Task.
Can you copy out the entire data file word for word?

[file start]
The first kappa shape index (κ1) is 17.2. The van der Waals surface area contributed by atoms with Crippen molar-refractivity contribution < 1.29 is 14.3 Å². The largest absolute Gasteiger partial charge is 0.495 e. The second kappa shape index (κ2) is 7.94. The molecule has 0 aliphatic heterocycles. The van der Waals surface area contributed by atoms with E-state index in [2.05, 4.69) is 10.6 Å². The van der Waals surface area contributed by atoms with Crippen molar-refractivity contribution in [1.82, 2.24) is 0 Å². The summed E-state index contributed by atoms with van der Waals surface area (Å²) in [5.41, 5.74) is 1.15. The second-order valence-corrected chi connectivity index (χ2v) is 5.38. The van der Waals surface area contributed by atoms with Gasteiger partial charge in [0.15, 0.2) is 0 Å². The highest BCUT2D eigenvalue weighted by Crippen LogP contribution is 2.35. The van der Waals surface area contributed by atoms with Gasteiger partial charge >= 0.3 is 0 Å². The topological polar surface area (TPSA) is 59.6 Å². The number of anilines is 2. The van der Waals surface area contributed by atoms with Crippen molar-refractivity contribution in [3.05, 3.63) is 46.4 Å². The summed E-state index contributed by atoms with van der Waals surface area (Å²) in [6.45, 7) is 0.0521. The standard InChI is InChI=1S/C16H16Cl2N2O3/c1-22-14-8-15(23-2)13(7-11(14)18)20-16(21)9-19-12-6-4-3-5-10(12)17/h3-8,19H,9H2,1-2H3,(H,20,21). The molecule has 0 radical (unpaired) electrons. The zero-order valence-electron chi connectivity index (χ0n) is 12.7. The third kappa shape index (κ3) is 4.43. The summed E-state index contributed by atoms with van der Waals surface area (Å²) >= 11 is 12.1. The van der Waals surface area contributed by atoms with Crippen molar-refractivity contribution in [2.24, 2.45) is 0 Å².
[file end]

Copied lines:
The first kappa shape index (κ1) is 17.2. The van der Waals surface area contributed by atoms with Crippen molar-refractivity contribution < 1.29 is 14.3 Å². The largest absolute Gasteiger partial charge is 0.495 e. The second kappa shape index (κ2) is 7.94. The molecule has 0 aliphatic heterocycles. The van der Waals surface area contributed by atoms with E-state index in [2.05, 4.69) is 10.6 Å². The van der Waals surface area contributed by atoms with Crippen molar-refractivity contribution in [1.82, 2.24) is 0 Å². The summed E-state index contributed by atoms with van der Waals surface area (Å²) in [5.41, 5.74) is 1.15. The second-order valence-corrected chi connectivity index (χ2v) is 5.38. The van der Waals surface area contributed by atoms with Gasteiger partial charge in [0.15, 0.2) is 0 Å². The highest BCUT2D eigenvalue weighted by Crippen LogP contribution is 2.35. The van der Waals surface area contributed by atoms with Gasteiger partial charge >= 0.3 is 0 Å². The topological polar surface area (TPSA) is 59.6 Å². The number of anilines is 2. The van der Waals surface area contributed by atoms with Crippen molar-refractivity contribution in [3.05, 3.63) is 46.4 Å². The summed E-state index contributed by atoms with van der Waals surface area (Å²) in [6.45, 7) is 0.0521. The standard InChI is InChI=1S/C16H16Cl2N2O3/c1-22-14-8-15(23-2)13(7-11(14)18)20-16(21)9-19-12-6-4-3-5-10(12)17/h3-8,19H,9H2,1-2H3,(H,20,21). The molecule has 0 radical (unpaired) electrons. The zero-order valence-electron chi connectivity index (χ0n) is 12.7. The third kappa shape index (κ3) is 4.43. The summed E-state index contributed by atoms with van der Waals surface area (Å²) >= 11 is 12.1. The van der Waals surface area contributed by atoms with Crippen molar-refractivity contribution in [2.24, 2.45) is 0 Å².